An exemplary documentary. I really warmed to him at first but then found his lack of loyalty and crassness disturbing. I guess it is easy to walk between the twin towers if your ego is bigger than both of them. Intrigued as much by the story that is left untold.
An exquisite escapade..... "Magnificent men and women walking in thin air", I do that' .............. A superb recreation of an impossible achievement . With the bonus of copious archive material of the construction of the charismatic and titanic W.T.C. buildings their interiors and environs. A strange reality is created in this BBC film, posing the questions, what is reality,?what is conspiracy?what have I seen?
Magical and awe-inspiring, from Philippe's initial epiphany in the most mundane of places (a dentist's waiting room) through to the charm and persistence that saw him amass a gang of friends and accomplices who helped him nail the practicalities that brought his poetic vision to life.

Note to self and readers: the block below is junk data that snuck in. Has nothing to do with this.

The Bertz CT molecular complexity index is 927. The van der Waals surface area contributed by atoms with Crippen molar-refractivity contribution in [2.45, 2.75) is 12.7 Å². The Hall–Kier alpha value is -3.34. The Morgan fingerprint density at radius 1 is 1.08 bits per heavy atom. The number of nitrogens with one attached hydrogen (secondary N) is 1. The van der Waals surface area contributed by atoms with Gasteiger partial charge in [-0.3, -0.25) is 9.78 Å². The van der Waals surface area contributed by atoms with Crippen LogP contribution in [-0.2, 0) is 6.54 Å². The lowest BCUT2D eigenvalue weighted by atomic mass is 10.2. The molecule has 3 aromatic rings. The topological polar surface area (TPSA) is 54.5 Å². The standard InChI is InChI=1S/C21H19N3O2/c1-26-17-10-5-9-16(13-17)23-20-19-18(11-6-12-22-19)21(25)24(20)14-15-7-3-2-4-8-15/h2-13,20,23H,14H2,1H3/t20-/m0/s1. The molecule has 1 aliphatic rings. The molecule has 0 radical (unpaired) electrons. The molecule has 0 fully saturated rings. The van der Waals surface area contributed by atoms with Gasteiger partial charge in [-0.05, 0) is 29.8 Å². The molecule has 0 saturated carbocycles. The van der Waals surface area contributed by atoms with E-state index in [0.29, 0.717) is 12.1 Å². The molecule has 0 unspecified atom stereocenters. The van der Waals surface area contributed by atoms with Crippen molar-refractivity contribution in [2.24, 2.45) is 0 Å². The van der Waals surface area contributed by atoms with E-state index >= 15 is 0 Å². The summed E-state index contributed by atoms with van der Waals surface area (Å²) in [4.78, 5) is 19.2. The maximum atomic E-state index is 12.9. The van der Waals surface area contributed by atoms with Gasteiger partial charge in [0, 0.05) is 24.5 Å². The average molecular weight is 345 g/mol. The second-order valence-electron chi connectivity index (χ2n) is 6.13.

(3.5) Seeing this only after its more recent remake (The Walk), I realize how different it is in telling the same inspiring story of redefining limits. Sure, it wouldn't be as impressive on a big screen, with the POV shots immersing you into the high-wire walking experience, but you get to see actual footage of those involved (although not the walk per se - bummer!). Poetic at times, with graciously selected music.
Completely enjoyable documentary about Philippe Petit's passion (and madness) to perform a wire act between the tallest buildings at the time. Beautifully shot with home video, black and white, stills and news report footage. What engrosses the viewer is if they'll actually pull it off with the wire setup and security enforcement at the World Trade Centre. Goes to show that the impossible is possible after all.